How To Get An FM Broadcast License

It seems everyone wants to run their own FM radio station – it’s one of the questions I’m frequently asked on this blog. Yet, there’s only so many FM frequencies available for use in any given area.

In Australia, the FM band ranges from 87.5Mhz to 108Mhz. That provides us with 20.5Mhz of bandwidth. Given 200Khz spacing for each station, you could theoretically get 100+ stations in this band. However, there’s interference and adjacent markets and all sorts of other things to consider. Spectrum planning is difficult work.

Obtaining an FM license is very hard, but not completely impossible. Here’s some options if you’re in Australia…

LPON

By far the easiest way to get a new FM license is by purchasing a Low Powered Open Narrowcast (LPON) FM License. These are issued at 87.6Mhz, 87.8Mhz and 88Mhz. The allowed power output is most commonly 1 Watt, but goes up to 10 Watts in non-residential areas.

Along with these three limited frequencies, there’s also physical separation requirements. If you’re using the same frequency as another LPON, transmitters need to be located 10Km apart. If you’re 200Khz separated (87.6Mhz and 87.8Mhz), 5Km is the mandated distance. If you’re 400Khz apart (87.6Mhz and 88Mhz), you can transmit from the same location.

In addition to the limited coverage area you’ll get from that 1 Watt of EIRP, the audience appeal of LPON services must also be limited. Generally LPON’s are used for “special interest groups” and other niche formats (starting yet another Top 40 formatted station probably isn’t an acceptable use of an LPON license). Religious and foreign-language services are common LPON license holders.

As with all Broadcast transmission licenses in Australia, the spectrum planning and license issuance is managed by the Australian Communications and Media Authority (ACMA). The process to obtain an LPON goes a little bit this:

  1. Identify an available frequency in a specific location
  2. Get permission to install an FM transmitter and antenna in that location
  3. Submit an application form
  4. Pay an $394 application fee
  5. Participate in the auction process
  6. If you’re successful, pay the license fees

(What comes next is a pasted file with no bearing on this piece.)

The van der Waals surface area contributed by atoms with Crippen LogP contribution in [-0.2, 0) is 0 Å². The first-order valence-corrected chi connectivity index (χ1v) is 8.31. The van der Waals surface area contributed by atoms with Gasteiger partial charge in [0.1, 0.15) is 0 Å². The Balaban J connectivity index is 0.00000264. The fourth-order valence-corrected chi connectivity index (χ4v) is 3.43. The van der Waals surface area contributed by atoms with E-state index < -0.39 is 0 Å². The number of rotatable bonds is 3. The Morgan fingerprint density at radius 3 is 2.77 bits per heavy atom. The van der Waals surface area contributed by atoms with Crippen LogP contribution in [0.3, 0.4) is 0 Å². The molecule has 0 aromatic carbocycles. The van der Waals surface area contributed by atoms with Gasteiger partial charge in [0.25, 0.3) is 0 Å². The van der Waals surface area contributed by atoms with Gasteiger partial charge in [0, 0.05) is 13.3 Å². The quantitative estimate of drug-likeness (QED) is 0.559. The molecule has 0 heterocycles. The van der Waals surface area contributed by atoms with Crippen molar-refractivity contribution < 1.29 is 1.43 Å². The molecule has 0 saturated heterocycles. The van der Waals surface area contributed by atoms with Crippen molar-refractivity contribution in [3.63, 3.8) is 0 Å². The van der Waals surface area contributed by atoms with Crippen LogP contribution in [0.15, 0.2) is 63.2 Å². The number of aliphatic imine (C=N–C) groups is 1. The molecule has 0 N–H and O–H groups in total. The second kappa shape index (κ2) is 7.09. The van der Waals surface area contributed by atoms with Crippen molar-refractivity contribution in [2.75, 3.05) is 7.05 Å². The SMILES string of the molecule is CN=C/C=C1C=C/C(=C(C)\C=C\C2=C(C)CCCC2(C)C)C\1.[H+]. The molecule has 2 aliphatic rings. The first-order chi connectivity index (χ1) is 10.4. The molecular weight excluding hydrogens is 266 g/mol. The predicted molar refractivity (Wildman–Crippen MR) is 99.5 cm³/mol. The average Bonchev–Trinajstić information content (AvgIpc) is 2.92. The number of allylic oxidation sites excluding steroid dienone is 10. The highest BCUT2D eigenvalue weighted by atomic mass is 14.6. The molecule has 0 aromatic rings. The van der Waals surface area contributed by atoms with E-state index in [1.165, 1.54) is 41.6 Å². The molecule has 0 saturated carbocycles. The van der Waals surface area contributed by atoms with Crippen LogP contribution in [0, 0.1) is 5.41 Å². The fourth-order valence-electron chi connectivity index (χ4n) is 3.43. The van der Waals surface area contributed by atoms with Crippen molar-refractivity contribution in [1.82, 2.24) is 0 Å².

7. Install your transmitter and start broadcasting.

The specific details (and forms) are available in the LPON Applicant Info Package. It’s worth taking a look at previous LPON allocations to determine the locations already used, and the prices paid.

Community

Community Radio licenses are still issued on occasion. These licenses are only available for incorporated associations, with a very specific set of eligibility requirements. Commercial entities and individuals are ineligible to hold a community radio license.

Community stations must serve a specific purpose (special interest groups, or general programming in a geographic region).

When deciding if to allocate a community license, ACMA considers:

  • the extent to which the proposed service would meet the existing and future needs of the community within the licence area
  • the nature and diversity of the interests of that community
  • the nature and diversity of other broadcasting services (including national broadcasting services) available within that licence area
  • the capacity of the applicant to provide the proposed service
  • the undesirability of one person being in a position to exercise control of more than one community broadcasting in the same licence area
  • the undesirability of the Commonwealth, state or territory or a political party being in a position to exercise control of a community broadcasting licence.

There are a number of restrictions and requirements for Community licensees, specified in the Community Broadcasting Codes of Practice. These include:

  • Must serve the licensed ‘community of interest’
  • Must have an open membership system
  • Play at least 25% Australian music
  • Play no more than five minutes of ‘sponsorship messages’ an hour
  • Every ‘sponsorship message’ must clearly identify the business as a financial supporter
  • Financial considerations can’t influence programming decisions

Community Radio TCBL

Before issuing a permanent (five-year) community radio license, ACMA may issue Temporary Community Broadcasting Licenses (TCBL). This is a twelve-month license, designed to test the capabilities (both technically and organisationally) of a potential Community Radio license holder.

Not so long ago, these TCBL’s were short-term (issued for weeks or months, not a year). Now, you can run a TCBL for a year before needing to renew or relinquish the license. As of May 2016, there were 98 TCBLs operating across Australia.

After successfully running a TCBL station and demonstrating your organisation’s suitability, you may apply for a permanent community radio license. These are much harder to obtain than a TCBL.

For an TCBL to be issued, there must be available spectrum, and space for another Community service in the License Area Plan (LAP). You must also satisfy all of the requirements for holding a full Community Broadcasting license.